When you talk about reducing the size of government, you’re really talking about a disproportionate impact on African Americans. If you talk about reducing and changing the pension construct, you’re talking about a disproportionately high percentage of African Americans whose pensions come from the public sector. Even when you talk about Medicaid, Medicare, or Social Security, a disproportionate number of African Americans use those resources to survive.
Philosophically, I don’t think anyone would disagree that government should not be big and taxes should not be high just for the purpose of big government and high taxes, but there is a very explicit racial impact from the fact that, historically, African Americans were denied access to the private sector. Good jobs for black people when I was coming up were teachers and post office employees, or the military. When you consider Washington, D.C., the federal government is basically run by black people. I’m sure that the fiscal conservatives are not all racists, but I’m also sure that they have not sat down and really considered the racial implications of what they say.
Is the reason so many African Americans have public sector jobs because of racism in the private sector, especially in hiring?
Yes, but it’s not just racist acts, it’s the legacy of racism. It’s the private sector basically being owned, controlled, and operated by whites. As government laws to protect the civil rights of blacks were passed, the government held itself more accountable than the private sector. It was easier to document and monitor the behavior of institutions in the public sector than it was in the private sector. So in the military, in the postal system, and in education, government was able to hold its own employees more accountable to equal opportunity and civil rights.
It became culturally accepted among African Americans that a good job, a stable job, is in the public sector where you are protected by civil service laws. If you could get a good job at the post office, you didn’t need much education, you could work there for 40 years and retire and live a comfortable life. That’s the old model. Now that the public sector is incapable of sustaining the level of activity it once had, and it has a devastating impact on African Americans.
Because we have such a shallow political leadership, what happens is if you say that, the first thing the Tea Party types and fiscal conservatives do is back up and say, “I’m not a racist.” That’s a knee-jerk reaction. If I preached a sermon at my church and the majority of the women got together after service and said, “That was a sexist sermon,” I can’t simply say, “I love my wife. I love my mother. I’m not a sexist.” I would have to take seriously their critique. What happens is fiscal conservatism refuses to listen to our critique because, in most of their minds, they are not personally racist. So they’re not willing to step back and analyze the racial implications of their philosophy and their policies, and therefore the discussion goes nowhere.
As the author of a book about debt-free living, you’re clearly not saying that people should abdicate personal responsibility. Are people even able to adopt a debt-free living message in the midst of this economic crisis?
Yes. The first line of defense is to control whatever resources you do have. It requires making some very important decisions. In Texas, black people spend $1.1 billion a year on lottery tickets. The University of Texas did research and discovered 58 percent of the blacks in Texas spend $57 a month on lottery tickets. There’s 1.6 million black people in Texas who are spending $57 a month on lottery tickets. So while I am concerned about the macro-economic issues, my question to them is this: Is that the best use of $57 a month? Fifty-seven dollars a month put into a mutual fund over 20 years will yield some real cash, and it’s more likely that investing or saving $57 a month will yield benefits than it is that you’ll hit the lottery when the odds of hitting the big lottery are 195 million to 1.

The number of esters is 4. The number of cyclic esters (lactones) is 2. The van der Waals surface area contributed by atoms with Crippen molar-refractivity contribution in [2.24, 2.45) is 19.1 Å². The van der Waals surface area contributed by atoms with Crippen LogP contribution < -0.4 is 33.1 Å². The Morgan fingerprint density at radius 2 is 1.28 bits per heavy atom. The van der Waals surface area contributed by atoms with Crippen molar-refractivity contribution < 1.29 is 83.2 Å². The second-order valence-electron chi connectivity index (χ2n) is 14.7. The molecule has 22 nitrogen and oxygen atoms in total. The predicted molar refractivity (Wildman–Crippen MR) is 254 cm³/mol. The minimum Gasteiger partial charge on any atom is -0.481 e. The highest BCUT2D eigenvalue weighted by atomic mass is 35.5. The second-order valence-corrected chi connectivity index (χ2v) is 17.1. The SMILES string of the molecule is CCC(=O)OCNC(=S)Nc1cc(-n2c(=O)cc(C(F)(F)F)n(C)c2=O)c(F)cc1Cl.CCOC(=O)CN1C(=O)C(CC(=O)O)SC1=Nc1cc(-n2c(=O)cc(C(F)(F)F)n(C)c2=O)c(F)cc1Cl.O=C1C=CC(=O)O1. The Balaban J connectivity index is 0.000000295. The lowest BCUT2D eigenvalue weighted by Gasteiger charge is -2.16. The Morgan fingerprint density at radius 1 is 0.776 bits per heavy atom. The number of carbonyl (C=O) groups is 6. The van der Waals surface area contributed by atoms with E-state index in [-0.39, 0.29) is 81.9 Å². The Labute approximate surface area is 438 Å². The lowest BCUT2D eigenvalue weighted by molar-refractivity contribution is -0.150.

Has there been an increased interest in the personal finance courses your church offers given the economic situation?
Oh, sure. I started this ministry in 2005 and things were pretty rosy. People were taking out second mortgages on their houses, refinancing and pulling cash out, and getting approved for new loans in 24 hours. That was then, but this is now. The economic condition of the country and the world has motivated many more people to want to know more about how to handle their money.
Some Christian leaders signed a Circle of Protection document to defend programs that help the less fortunate, and they met with the president to urge him not to balance the budget “on the backs of the poor.” What do you think is the appropriate Christian response to this crisis?
I agree with that. However, having been in government, I understand the challenge that Mr. Obama has. The Congress has much more power over the budget than most people realize. The president doesn’t have a whole lot of power over the budget in terms of what’s authorized.
We didn’t get into this mess overnight, and we’re not going to get out of it overnight. There ought to be a balanced, gradual strategy to repair the federal budget. It has to be balanced in that you can’t simply go to programs that support the most vulnerable, even if you agree that it’s inappropriate. On the other hand, it has to be gradual. You can’t do it quickly.
The Tea Party people made commitments last year when they ran for office, and what they have to take into account is that you cannot eliminate $14 trillion in debt in three months. You have to do it gradually because … there is a human story behind every item in the federal budget, and if you don’t balance your fiscal prudence with humane values, then you’ll do what my grandmother used to say: you’ll cut off your nose to spite your face.